A long while back, I when I started working on industrial connectivity, I had hair. It’s now gone. Completely gone. I’ve lost the hair but I’ve gained 30 years of experience. And over all those years in the automation industry, the Discovery mechanism in OPC UA is one of the most fascinating things I’ve seen.
OPC UA is a very flexible and sophisticated mechanism for Client devices to find and identify Server devices. The traditional mechanism for matching a Client (also called an Initiator or Master device) to a Server (or a Target or Slave device) is for the user to identify the Server to the Client during some sort of configuration process. These mechanisms are effective for the kinds of factory floor applications we’ve used in the past. In fact, for low-level sensor/actuator networks, they would still be recommended.
But OPC UA is designed to function equally well on the factory floor and the Enterprise, so what’s really interesting is how OPC UA created a more robust and flexible mechanism that works equally well on the factory floor with embedded devices as it does in the Enterprise with IT devices.
OPC UA designed Device Discovery using the Service Oriented Architecture (SOA) model. What makes SOA so interesting, and the backbone of a lot of Enterprise and Internet applications, is that there is a standard mechanism for Clients to discover Server devices, interrogate them to see what services they offer, and connect to them. OPC UA extends the SOA model to define a process in which Clients can find Server devices that choose to reveal themselves, interrogate them to determine the various ways that the Client can interact with them, and determine what capabilities they have that might be of interest.
To understand OPC UA Device Discovery there is a term that you may have heard but not fully understood. That term is endpoint. An endpoint is a connection to a device that offers some specific functionality, that is sometimes only available through that specific connection. For example, you can think of the programming port on a Programmable Controller as an endpoint. It uses a specific physical layer with a specific transport to accomplish downloading a program. That programming port is an endpoint, and it’s dedicated to programming, it will differ from every other communication port (endpoint) on the programmable controller.
Typical Ethernet devices in Industrial Automation have a single endpoint. ProfiNet IO devices have an endpoint that supports ProfiNet IO connections with cyclic and acyclic message transfer. EtherNet/IP devices have an endpoint that supports CIP (Common Industrial Protocol) messaging. Modbus TCP devices have an endpoint that supports Modbus messages over Ethernet.
The only real cases where devices we are familiar with in Industrial Automation have multiple endpoints are those devices that support multiple protocols. If a device supports EtherNet/IP and Modbus TCP, then there will actually be two: https://192.168.0.100:502/ for Modbus TCP and https://192.168.0.100:44818/ for EtherNet/IP. That hasn’t been important to us in the past because a Modbus Client or an EtherNet/IP Scanner device (Client/Initiator) “knows” to send messages to a Modbus Server or an Adapter device (Slave/Initiator) using those endpoints.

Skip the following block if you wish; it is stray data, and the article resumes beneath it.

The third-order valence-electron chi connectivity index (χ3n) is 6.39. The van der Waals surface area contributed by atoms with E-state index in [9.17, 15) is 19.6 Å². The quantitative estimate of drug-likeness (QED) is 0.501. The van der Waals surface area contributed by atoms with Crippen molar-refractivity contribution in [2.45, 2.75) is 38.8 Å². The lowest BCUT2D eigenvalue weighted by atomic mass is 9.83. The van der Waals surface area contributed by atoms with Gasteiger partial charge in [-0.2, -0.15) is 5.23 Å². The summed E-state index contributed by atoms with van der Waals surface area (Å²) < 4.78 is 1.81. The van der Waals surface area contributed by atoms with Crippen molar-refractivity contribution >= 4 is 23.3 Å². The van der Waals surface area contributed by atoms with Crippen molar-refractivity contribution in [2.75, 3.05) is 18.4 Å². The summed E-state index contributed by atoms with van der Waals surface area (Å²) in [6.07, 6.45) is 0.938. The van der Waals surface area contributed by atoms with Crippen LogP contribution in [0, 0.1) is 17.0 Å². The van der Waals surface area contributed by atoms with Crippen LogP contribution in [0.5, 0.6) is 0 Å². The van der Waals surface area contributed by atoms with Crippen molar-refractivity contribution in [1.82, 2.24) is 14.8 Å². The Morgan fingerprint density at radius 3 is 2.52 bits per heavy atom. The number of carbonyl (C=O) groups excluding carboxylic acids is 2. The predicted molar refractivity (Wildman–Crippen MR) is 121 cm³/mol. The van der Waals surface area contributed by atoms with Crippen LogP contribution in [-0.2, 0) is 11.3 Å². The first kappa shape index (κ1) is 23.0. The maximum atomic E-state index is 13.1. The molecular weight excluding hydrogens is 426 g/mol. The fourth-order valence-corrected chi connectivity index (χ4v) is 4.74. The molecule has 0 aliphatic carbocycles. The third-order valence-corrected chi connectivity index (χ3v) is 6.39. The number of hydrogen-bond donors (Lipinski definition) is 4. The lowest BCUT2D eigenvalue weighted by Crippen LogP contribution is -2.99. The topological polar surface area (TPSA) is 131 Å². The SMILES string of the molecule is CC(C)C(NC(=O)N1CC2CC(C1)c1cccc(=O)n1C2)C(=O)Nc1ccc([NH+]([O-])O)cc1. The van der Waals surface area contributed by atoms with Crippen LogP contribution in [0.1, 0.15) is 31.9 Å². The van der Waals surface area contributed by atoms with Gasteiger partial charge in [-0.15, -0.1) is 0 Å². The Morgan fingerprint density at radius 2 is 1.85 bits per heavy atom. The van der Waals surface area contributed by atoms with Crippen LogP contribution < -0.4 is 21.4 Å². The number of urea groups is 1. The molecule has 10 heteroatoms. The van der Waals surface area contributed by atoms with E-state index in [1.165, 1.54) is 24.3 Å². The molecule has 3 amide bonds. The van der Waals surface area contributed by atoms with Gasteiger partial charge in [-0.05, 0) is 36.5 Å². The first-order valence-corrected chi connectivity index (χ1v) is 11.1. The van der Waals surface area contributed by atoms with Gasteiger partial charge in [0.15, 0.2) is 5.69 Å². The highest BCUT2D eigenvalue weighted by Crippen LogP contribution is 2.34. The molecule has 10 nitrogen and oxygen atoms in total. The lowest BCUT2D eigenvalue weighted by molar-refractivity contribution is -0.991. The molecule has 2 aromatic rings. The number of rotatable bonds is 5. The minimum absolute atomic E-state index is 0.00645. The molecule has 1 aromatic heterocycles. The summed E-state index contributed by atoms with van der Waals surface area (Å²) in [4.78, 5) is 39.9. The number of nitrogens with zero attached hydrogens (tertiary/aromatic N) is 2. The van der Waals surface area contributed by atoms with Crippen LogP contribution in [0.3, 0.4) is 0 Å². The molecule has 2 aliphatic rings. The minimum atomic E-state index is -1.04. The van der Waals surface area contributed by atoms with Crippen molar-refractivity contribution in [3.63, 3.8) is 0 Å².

But now, with OPC UA, endpoints are not only much more important, they are much more sophisticated.
OPC UA devices can have any number of endpoints. Some may have only one or two. Others might have as many as five or ten.
Some endpoints will use HTTP, HTTPS, or UA Secure Channel as the transport.
Some endpoints will require signed messages, others will require signed and encrypted messages, and still others may not use any security at all.
Some endpoints will exist for particular purposes, such as the Discovery endpoint, which Clients use to get the endpoint information. Those endpoints will usually not provide the functionality that you might find on other endpoints.
To understand OPC UA Device Discovery, it is important to understand the basic steps that are used in the Device Discovery process where an OPC UA Client device finds, interrogates, and connects to OPC UA Server devices:
1. A Server powers on, and if it chooses to provide its own Discovery service support, it opens its Discovery port for messages from Client devices that want endpoint information.
2. If a Server chooses to let another Server provide Discovery services, it registers itself with Local Discovery Servers (LDS) or multicast Discovery Servers (LDS-ME). The Discovery servers may be resident on the same platform as the Server, or on a platform someplace else on the network. Note that some Servers may choose to remain private and only be available to Clients that are configured to know about them.
3. A Client that finds a Server in an LDS can retrieve the application description for the Server and information on accessing the Server’s Discovery endpoint where it can get more detailed information on the Server.
4. If a Client is interested in connecting to a Server, it uses the Server’s Discovery endpoint to get the list of endpoints supported. The information on each endpoint includes the transport and security it supports.
5. If the Client finds an endpoint that meets its application requirements, security requirements, and transport requirements, it begins the connection process with the Server on that endpoint.
That’s a very unique and sophisticated way of connecting two devices together. I find it fascinating. It might be more fascinating if I still had hair but I’ve given up on that!